Full manual controls, a 10x optical zoom lens that's perfect for sports photography, a big, bright electronic viewfinder, and the ability to focus down to 30mm make the 4-megapixel Olympus C-770 Ultra Zoom a camera that enthusiasts can use for serious work. Its ability to save photos in TIFF format, its hot shoe for mounting an external flash, and its robust MPEG-4 moviemaking capabilities add to its appeal for the dedicated photographer. Yet you don't have to be experienced to take advantage of this versatile camera. A dozen automatic shooting modes; sophisticated exposure, flash, and white-balance automation; and simple controls make this Olympus a camera that a neophyte can grow with.
Its chief shortcomings are its lack of a raw photo mode and its nonassisted autofocus, which dawdles under low-contrast lighting conditions. If you can live with QuickTime movies instead of MPEG-4 and can take a major performance hit in TIFF mode, the similar C-765 Ultra Zoom has most of the same goodies for about £30 less.
Fairly compact for an electronic viewfinder (EVF) camera at 340g and about 100 by 60 by 70mm, the Olympus C-770 Ultra Zoom has a silver-toned, metal and plastic body that feels solid in your hands. It's balanced well enough for one-handed shooting, although you'll probably want to brace the camera with the other hand when the lens is cranked out to the 380mm (35mm-camera equivalent) telephoto position. Still, one finger is all you need to operate this camera because the zoom lever is mounted concentrically around the shutter-release button.
At first glance, it looks like the only other feature on top of the camera is a knurled mode dial; the pop-up flash unit is flush with the surface when retracted, and the hot shoe is covered by a sliding plastic insert that proved too easy to knock loose accidentally. The back panel is sparsely covered with controls, most of which reduce the clutter by doing triple or quadruple duty. For example, a single sliding switch serves to power up the camera and to alternate between the playback, recording, and movie modes.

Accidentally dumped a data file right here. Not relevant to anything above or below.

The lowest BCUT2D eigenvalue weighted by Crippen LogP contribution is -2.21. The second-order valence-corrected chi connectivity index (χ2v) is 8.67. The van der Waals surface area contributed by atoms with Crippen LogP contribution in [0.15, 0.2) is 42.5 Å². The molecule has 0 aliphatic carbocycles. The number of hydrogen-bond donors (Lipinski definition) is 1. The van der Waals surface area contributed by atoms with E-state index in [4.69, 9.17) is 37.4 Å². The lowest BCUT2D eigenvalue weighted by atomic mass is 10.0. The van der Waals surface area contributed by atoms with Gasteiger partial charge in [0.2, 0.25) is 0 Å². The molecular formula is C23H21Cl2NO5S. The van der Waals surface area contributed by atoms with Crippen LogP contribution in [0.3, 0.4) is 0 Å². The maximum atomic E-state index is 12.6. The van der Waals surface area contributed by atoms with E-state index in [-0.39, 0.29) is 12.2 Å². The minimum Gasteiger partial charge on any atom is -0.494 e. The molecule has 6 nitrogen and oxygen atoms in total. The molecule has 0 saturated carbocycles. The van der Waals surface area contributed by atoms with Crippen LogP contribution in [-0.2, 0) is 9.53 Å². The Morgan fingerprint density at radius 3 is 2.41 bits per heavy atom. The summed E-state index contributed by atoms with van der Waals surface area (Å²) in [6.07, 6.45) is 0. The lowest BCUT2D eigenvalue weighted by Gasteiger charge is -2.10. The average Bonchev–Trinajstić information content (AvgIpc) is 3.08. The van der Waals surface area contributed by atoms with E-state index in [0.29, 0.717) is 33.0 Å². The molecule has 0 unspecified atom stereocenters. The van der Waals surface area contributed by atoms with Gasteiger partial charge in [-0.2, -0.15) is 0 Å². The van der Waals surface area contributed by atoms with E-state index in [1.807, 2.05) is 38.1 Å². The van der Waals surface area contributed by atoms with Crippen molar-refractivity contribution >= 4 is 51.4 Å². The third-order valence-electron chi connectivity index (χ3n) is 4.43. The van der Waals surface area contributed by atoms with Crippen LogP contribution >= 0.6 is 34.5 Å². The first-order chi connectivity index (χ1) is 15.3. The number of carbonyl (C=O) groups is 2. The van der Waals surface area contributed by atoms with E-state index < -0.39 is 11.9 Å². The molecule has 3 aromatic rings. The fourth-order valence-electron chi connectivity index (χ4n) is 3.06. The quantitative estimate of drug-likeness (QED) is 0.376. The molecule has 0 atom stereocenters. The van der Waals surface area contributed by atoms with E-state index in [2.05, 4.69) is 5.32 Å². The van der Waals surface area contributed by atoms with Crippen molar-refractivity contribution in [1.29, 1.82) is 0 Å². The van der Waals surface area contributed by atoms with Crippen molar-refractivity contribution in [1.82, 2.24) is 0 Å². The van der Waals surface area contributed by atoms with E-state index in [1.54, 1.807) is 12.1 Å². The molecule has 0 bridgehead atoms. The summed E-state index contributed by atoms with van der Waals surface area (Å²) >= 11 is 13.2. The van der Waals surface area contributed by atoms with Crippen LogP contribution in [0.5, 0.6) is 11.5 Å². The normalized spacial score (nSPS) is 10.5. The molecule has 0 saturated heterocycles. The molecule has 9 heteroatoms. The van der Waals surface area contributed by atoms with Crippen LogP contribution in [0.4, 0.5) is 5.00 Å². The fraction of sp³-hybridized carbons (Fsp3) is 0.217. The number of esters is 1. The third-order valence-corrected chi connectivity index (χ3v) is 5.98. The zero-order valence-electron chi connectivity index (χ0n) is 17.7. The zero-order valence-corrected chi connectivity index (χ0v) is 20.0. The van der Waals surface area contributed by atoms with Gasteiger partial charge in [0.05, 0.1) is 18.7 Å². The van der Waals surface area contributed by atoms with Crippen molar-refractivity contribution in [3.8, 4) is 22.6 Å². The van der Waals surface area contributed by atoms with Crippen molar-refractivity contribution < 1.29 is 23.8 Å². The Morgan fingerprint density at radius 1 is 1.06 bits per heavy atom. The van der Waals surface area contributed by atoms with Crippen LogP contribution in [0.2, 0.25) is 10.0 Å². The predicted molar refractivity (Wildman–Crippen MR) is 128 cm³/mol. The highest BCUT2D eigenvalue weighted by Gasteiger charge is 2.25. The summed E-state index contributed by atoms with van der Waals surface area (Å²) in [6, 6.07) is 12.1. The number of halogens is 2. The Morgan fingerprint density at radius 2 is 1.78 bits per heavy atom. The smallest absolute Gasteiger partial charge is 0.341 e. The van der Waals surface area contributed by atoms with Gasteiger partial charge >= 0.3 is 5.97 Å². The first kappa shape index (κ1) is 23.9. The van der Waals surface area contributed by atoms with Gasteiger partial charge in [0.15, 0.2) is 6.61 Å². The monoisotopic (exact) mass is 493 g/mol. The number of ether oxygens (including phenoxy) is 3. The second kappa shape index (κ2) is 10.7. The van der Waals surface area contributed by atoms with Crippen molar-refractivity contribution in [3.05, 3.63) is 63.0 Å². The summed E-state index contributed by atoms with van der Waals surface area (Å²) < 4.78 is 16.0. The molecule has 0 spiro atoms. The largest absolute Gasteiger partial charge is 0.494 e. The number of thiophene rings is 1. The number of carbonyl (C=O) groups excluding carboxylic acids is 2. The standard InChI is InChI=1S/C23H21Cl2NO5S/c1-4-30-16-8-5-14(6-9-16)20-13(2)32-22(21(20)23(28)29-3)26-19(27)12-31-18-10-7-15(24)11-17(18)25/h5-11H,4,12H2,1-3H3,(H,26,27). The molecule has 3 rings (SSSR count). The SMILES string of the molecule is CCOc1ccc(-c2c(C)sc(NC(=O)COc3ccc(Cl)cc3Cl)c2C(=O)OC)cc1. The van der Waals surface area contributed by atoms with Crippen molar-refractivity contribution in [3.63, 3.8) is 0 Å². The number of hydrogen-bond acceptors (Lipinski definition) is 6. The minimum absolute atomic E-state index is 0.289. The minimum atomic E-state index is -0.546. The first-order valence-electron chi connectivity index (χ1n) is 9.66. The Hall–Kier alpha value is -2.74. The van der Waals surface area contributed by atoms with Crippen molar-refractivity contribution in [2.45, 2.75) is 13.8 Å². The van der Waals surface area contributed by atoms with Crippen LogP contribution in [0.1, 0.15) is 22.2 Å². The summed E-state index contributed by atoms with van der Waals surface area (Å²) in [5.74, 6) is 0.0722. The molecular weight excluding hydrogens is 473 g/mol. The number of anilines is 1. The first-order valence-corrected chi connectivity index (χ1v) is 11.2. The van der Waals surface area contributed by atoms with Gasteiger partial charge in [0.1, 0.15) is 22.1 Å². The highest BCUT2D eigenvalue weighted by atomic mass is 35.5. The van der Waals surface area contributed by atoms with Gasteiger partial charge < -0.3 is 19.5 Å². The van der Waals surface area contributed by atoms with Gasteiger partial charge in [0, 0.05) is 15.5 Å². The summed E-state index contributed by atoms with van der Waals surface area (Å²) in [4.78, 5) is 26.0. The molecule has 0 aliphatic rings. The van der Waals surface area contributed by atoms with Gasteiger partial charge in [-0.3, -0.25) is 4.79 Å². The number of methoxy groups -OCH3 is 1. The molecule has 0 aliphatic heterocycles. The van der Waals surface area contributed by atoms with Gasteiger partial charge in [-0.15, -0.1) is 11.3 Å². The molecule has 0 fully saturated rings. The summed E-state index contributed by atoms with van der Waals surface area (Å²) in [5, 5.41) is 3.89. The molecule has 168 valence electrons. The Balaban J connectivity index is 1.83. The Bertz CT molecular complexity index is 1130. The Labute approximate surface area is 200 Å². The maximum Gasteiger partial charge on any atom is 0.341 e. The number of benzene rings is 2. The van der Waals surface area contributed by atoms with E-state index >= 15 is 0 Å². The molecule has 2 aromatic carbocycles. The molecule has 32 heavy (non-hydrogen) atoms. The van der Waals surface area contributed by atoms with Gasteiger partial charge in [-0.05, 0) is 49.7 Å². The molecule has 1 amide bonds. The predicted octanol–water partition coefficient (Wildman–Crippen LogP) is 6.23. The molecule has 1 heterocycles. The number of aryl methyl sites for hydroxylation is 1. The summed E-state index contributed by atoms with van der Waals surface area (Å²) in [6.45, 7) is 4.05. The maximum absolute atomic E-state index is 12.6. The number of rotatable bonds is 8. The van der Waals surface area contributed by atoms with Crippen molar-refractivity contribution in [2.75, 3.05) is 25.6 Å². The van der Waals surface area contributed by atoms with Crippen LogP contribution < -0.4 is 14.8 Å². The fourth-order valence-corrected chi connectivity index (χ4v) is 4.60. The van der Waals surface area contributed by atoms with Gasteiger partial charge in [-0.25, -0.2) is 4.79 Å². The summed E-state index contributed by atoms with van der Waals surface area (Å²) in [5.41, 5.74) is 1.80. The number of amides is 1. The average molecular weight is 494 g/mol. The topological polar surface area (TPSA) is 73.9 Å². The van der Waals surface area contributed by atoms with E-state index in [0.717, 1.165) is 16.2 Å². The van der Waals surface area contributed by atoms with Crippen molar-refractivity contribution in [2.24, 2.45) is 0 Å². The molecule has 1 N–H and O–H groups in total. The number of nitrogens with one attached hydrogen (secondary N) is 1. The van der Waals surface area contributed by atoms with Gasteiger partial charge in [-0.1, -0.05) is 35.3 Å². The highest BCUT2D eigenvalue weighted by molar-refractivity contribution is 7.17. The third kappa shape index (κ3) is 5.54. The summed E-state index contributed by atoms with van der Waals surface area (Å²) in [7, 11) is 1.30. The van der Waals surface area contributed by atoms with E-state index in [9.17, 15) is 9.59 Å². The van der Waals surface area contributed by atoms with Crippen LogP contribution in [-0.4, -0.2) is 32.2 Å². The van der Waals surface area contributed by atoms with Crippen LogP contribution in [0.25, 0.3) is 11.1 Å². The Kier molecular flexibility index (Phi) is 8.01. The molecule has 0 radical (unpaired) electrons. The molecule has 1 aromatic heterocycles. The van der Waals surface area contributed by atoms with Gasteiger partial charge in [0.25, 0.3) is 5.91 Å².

A triad of buttons next to the EVF eyepiece also serve multiple functions, depending on your current mode. One locks autoexposure, activates any of 19 camera features, or rotates vertically orientated pictures. The second activates the timer or the separate remote control and bins unwanted pictures immediately after a shot, while the third changes flash mode or, during playback, protects the currently viewed image from being accidentally erased. There's also a quick-review button, a key for switching between the EVF and the back-mounted 4.5cm LCD, a sliding diopter control next to the viewfinder, and a button that pops the flash up.
The four-way cursor keys with a central OK/Menu button allow you to navigate through the menus and give you quick access to a few frequently used settings, including exposure compensation. Enthusiasts will appreciate how easy the manual controls are to use. Once your aperture-priority, shutter-priority, or full manual exposure has been set, the f-stop and the shutter speed (or both, in manual mode) can be set by pressing the left/right and up/down cursor keys. To focus manually, you simply hold down the Menu key for longer than a second, and a focusing scale will appear on the LCD. Press the up/down keys to focus, or the left/right keys to switch between manual and autofocus. In manual focus mode, an enlarged view appears in the center of the EVF or rear LCD.
Much of the Olympus C-770 Ultra Zoom's appeal is due to its 10x optical zoom, which, despite its reach, protrudes less than 50mm from the camera body. With an f/2.8 maximum aperture when set at 38mm, its widest angle (35mm-camera equivalent), the lens retains a respectable f/3.7 opening even at the 380mm (equivalent) top end, making this a prime optic for the sports photography workout we gave it. You may find the 38mm wide-angle view a bit limiting in tight quarters, however.
Olympus touts its 4x Super Zoom feature, which simply crops a 1,600x1,200 chunk out of the middle of the frame and wasn't really much better than a standard digital zoom that fills the frame by upsampling a smaller section of the sensor's pixels. You can probably do better enlargements in your image editor. If simple optical magnification doesn't float your boat, you can get large scale views of your subjects by moving in to as close as 70mm in standard macro mode or an intimidating 120mm in Olympus's Super Macro mode, using automatic or manual focus.